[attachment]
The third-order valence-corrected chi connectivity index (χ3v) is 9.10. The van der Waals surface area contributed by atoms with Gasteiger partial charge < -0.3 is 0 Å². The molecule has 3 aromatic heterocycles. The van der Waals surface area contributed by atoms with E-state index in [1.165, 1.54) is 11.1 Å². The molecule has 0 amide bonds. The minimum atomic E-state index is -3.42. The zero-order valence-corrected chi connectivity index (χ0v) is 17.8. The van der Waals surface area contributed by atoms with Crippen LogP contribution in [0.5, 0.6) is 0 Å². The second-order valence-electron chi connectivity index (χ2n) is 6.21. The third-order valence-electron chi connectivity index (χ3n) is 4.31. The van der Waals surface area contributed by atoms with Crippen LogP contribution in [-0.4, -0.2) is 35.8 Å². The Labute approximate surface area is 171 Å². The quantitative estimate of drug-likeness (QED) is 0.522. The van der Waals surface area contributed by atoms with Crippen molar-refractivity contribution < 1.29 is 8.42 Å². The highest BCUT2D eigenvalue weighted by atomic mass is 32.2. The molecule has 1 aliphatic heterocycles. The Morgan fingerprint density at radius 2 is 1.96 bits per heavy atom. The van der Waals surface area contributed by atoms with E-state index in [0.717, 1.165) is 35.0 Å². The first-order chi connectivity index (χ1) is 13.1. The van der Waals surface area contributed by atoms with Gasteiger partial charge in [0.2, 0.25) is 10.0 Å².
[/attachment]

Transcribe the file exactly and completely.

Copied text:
The third-order valence-corrected chi connectivity index (χ3v) is 9.10. The van der Waals surface area contributed by atoms with Gasteiger partial charge < -0.3 is 0 Å². The molecule has 3 aromatic heterocycles. The van der Waals surface area contributed by atoms with E-state index in [1.165, 1.54) is 11.1 Å². The molecule has 0 amide bonds. The minimum atomic E-state index is -3.42. The zero-order valence-corrected chi connectivity index (χ0v) is 17.8. The van der Waals surface area contributed by atoms with Crippen LogP contribution in [0.5, 0.6) is 0 Å². The second-order valence-electron chi connectivity index (χ2n) is 6.21. The third-order valence-electron chi connectivity index (χ3n) is 4.31. The van der Waals surface area contributed by atoms with Crippen LogP contribution in [-0.4, -0.2) is 35.8 Å². The Labute approximate surface area is 171 Å². The quantitative estimate of drug-likeness (QED) is 0.522. The van der Waals surface area contributed by atoms with Crippen molar-refractivity contribution < 1.29 is 8.42 Å². The highest BCUT2D eigenvalue weighted by atomic mass is 32.2. The molecule has 1 aliphatic heterocycles. The Morgan fingerprint density at radius 2 is 1.96 bits per heavy atom. The van der Waals surface area contributed by atoms with E-state index in [0.717, 1.165) is 35.0 Å². The first-order chi connectivity index (χ1) is 13.1. The van der Waals surface area contributed by atoms with Gasteiger partial charge in [0.2, 0.25) is 10.0 Å².